Helping Diabetes Management in Teens | Identifying the barriers to achieving desired A1C


Assisting people with improved diabetes management behaviors has been a specialty of mine in my psychotherapy practice since 2009. My Wife has a been a senior research coordinator at the Barbara Davis Center for Childhood Diabetes in Denver since 2006, and through bonding with her passion to assist in this area, I have developed my own modes of intervention.

There are a number of factors which make managing A1C particularly difficult for teens including: Social pressures and responsibilities, motivation, personality, nutrition, substance use, sleep habits, brain re-structuring, defence mechanisms (such as denial and avoidance), social justice issues (oppresion – racism), diabetes education, individuation, future-oriented culture, access to health services, family structure and dynamic issues, marital conflict between parents, family and friendship conflict with teen, mental health stigma, academic pressure and responsibility, limited mindfulness and somatic awareness, spirituality (especially concerning death), an under-developed ability to conceptualize long-term cause and effect (this is developmentally normal for teens), co-parenting discrepencies, emotional inteligence, individuation, hormonal changes, the tendency for co-morbidity (people with diabetes can be more prone to additional physical and mental health diagnosis), and many other life/environmental stressors (poverty, grief etc.) .

One of the most significant impediments to proper management is the reality that often times the variables which are most disruptive to diabetes management are outside of the control of the teen. 2 examples: (1) If the teen lives in a household with domestic violence the resulting stress can impede their ability to maintain attention on their management routine. In this instance the ‘cycle of abuse’ needs to be intervened upon – assistance to the teen alone may not render significant results. (2) If for financial reasons the teen does not have access to proper nutrition, diabetes education, insulin or testing strips, the ability to manage diabetes will be near impossible (again an intervention on the teen alone would not be particularly helpful – a social intervention is necessary).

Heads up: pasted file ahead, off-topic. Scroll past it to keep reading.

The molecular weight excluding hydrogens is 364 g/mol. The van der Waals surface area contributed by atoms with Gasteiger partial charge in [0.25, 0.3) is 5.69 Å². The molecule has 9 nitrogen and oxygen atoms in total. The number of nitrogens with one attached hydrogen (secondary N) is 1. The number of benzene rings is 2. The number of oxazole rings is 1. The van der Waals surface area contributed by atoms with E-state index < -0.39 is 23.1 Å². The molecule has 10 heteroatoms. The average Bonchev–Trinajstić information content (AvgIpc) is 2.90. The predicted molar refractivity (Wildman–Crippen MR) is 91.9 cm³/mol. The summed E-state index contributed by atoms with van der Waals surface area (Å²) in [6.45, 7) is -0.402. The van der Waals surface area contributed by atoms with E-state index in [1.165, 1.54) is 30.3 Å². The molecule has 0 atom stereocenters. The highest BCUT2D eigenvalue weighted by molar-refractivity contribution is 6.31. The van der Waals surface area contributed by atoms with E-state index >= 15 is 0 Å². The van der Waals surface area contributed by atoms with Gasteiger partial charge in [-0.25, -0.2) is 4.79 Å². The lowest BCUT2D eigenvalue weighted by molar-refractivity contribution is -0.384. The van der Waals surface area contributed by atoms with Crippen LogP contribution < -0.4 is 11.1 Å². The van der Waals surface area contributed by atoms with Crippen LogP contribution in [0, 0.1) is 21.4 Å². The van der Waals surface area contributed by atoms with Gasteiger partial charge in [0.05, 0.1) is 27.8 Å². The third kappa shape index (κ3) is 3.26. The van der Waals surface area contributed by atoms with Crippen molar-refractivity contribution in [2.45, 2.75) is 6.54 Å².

Proper diabetes management requires an unbelievably high level of self-discipline, familial and social support, consistency, mindfulness, finances, education, and organizational skills. Imagine dedicating yourself to an exercise and nutrition regiment that was conducted exactly the same way every day of your life … a routine that was never to change despite the relative influences of changing social, emotional, and environmental conditions… yet, paradoxically… the specific intervention was always to change in response to changing social, emotional, and environmental conditions. (ex. you exercised at exactly the same time every day, but the way you exercised was different and in response to a large number of variables). Wow, this is hard…

In order to best assist an individual in achieving their A1C goals, we must first help in identifying the impediments or barriers to proper management. in other words-

“What are the factors or stressors which are most disruptive to proper management?” 

The answer to this question can then dictate the most effective mode of intervention, and to be realistic, there is most often a need for multiple forms of intervention. Social, emotional, cognitive, motivational, familial, and academic interventions have been the most abundant needs in my experience.

From answering this question we can come up with a treatment plan which is holistic and individualized. Of course, this can become a financial issue as it is rare to find an interventionist who is adept at all these different modes of intervention (many of these interventions come from different theoretical orientations and it is not uncommon for a psychotherapist to specialize in one).

To address this financial reality, perhaps it is helpful to subtly change the question so as to identify the one variable which is most disruptive to diabetes management for the given individual.

“What is the one variable or stressor, once removed, that will have the most positive impact on your ability to manage your diabetes?